Friday, September 24, 2010

A Precious Find

Photo taken from
"Lismore, Autobiography of an Irish Town, 1937-1957"
by  James Ballantyne

Last August as I perused the book shelves in the Lismore Heritage Shop I stumbled upon the above photo. It includes Mike Feeney, childhood friend of my Dad's, Cora, Dad's older sister, Theresa, his first cousin, Paddy Ballantyne and five year old Dad.

When I got over the shock and delight of discovering the photograph, I was struck by the strong resemblance between my father and my third child. They could be twins.

A copy of this photograph now graces my family album. The album holds many photographs of my Dad as a teenager and young man. But only two of the child my father once was. The one above and his Communion photograph. So this was a very precious find. When I saw it on page nineteen of "Lismore, Autobiography of an Irish Town, 1937-1957," I had to purchase the book.

Also in the book is a photograph of Dad's Uncle Jim, leading an FCA march down Main Street, Lismore in 1942. Uncle Jim and his daughter Theresa (see photo above) are mentioned a number of times in the book. There is a recounting of Uncle Jim spearheading the effort to keep the Lismore Library at its Central Library status. How Jim supplied and delivered milk to the locality until the creameries began to bottle it, putting him out of the milk delivery business.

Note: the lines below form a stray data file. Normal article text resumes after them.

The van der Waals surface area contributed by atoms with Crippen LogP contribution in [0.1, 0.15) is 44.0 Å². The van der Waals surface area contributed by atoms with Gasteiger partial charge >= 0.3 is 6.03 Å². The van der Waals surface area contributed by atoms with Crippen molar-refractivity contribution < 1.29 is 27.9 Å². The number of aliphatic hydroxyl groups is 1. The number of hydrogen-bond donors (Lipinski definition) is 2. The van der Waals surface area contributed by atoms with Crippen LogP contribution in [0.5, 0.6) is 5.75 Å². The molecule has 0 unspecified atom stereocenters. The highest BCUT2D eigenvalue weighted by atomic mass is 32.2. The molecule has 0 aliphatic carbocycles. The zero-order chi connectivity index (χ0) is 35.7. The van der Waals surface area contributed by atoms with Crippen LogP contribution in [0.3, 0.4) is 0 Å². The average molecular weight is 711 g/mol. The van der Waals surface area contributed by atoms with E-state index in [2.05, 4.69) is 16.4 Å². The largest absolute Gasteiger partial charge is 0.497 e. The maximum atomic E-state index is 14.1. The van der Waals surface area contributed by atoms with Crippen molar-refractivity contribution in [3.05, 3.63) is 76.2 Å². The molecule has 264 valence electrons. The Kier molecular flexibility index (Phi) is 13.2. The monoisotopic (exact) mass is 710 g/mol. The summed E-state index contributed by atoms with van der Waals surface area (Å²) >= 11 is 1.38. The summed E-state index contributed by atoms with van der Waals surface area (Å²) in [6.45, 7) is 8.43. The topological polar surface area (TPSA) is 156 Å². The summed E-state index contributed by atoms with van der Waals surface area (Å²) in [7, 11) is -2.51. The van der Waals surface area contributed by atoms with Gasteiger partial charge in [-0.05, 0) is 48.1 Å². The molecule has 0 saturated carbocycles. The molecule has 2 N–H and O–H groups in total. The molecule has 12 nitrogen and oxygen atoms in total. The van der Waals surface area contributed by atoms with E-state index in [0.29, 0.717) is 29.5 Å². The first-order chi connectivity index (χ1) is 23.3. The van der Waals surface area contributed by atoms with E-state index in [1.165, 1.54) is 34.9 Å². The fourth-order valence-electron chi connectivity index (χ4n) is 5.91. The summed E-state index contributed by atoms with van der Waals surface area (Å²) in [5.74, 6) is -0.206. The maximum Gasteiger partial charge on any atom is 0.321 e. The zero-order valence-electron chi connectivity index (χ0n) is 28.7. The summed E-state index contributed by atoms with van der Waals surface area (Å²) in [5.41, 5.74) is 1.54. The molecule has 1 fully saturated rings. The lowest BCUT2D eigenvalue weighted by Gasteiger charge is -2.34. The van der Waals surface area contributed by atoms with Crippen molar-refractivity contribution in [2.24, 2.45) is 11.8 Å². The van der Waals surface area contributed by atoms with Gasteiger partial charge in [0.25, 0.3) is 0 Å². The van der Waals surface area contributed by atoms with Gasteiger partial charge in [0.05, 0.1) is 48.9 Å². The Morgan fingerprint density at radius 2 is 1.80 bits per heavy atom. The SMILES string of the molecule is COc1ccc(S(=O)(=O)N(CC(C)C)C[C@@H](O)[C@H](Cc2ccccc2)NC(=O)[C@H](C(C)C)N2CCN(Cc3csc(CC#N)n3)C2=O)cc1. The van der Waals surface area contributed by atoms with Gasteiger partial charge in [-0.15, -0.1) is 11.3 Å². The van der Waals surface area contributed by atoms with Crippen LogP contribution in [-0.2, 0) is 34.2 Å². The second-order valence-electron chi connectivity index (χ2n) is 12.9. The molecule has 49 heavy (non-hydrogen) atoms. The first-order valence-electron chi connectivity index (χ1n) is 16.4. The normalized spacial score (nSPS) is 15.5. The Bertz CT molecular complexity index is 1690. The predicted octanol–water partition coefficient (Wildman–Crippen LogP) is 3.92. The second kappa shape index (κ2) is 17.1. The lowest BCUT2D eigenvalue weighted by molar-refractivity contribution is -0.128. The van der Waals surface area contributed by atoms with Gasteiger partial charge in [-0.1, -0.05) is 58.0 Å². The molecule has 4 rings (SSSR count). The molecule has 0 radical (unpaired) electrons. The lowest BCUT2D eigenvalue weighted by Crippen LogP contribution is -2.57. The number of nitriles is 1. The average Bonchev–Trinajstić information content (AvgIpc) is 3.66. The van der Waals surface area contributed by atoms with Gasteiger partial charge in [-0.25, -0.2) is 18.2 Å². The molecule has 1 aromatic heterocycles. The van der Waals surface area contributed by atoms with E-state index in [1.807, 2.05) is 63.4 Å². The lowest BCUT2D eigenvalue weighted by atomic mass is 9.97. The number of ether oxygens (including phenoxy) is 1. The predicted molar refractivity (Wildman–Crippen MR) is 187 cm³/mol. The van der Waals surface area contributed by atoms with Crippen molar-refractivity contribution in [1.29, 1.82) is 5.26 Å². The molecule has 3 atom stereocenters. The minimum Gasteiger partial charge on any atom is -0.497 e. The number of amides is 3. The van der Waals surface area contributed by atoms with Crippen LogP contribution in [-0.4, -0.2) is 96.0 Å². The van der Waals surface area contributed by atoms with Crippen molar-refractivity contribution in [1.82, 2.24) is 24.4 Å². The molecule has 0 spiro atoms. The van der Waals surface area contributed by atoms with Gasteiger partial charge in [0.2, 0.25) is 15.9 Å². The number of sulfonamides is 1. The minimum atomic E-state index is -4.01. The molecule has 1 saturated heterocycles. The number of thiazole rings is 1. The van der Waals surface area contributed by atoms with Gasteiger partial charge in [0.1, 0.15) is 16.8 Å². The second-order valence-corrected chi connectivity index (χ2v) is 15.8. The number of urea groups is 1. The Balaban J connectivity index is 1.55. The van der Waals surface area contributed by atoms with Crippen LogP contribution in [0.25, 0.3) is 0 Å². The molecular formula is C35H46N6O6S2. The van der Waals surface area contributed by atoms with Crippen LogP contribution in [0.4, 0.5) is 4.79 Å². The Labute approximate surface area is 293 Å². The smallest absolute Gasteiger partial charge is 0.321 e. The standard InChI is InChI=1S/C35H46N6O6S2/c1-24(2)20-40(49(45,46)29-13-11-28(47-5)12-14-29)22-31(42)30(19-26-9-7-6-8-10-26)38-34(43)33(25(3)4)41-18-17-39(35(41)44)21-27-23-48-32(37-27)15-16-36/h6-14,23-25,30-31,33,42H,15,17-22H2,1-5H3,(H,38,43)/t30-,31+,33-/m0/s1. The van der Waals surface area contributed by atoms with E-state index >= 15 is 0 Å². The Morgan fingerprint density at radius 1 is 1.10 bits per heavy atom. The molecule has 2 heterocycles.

The book's authour, James Ballantyne, grew up on West Street. Just a few doors down from the house/shop my family resided in for over four generations before my Grandfather's birth. West Street is where my Grandfather with his brothers, Jim, Jackie, Mick, Patrick and sisters Brigid and Nora grew-up. It is where my Dad spent all his free time. Dad's childhood reminisces of adventures and friends were always Lismore based. This  makes me wonder, could there be other photographs from his young boy days floating around in Lismore attics or in Lismoreian family albums. The prospect excites me.

You never know what you may find, where or when you might find it.  If you are lucky like I was one afternoon last August....something totally unexpected might just fall into your lap!


Plain Jane said...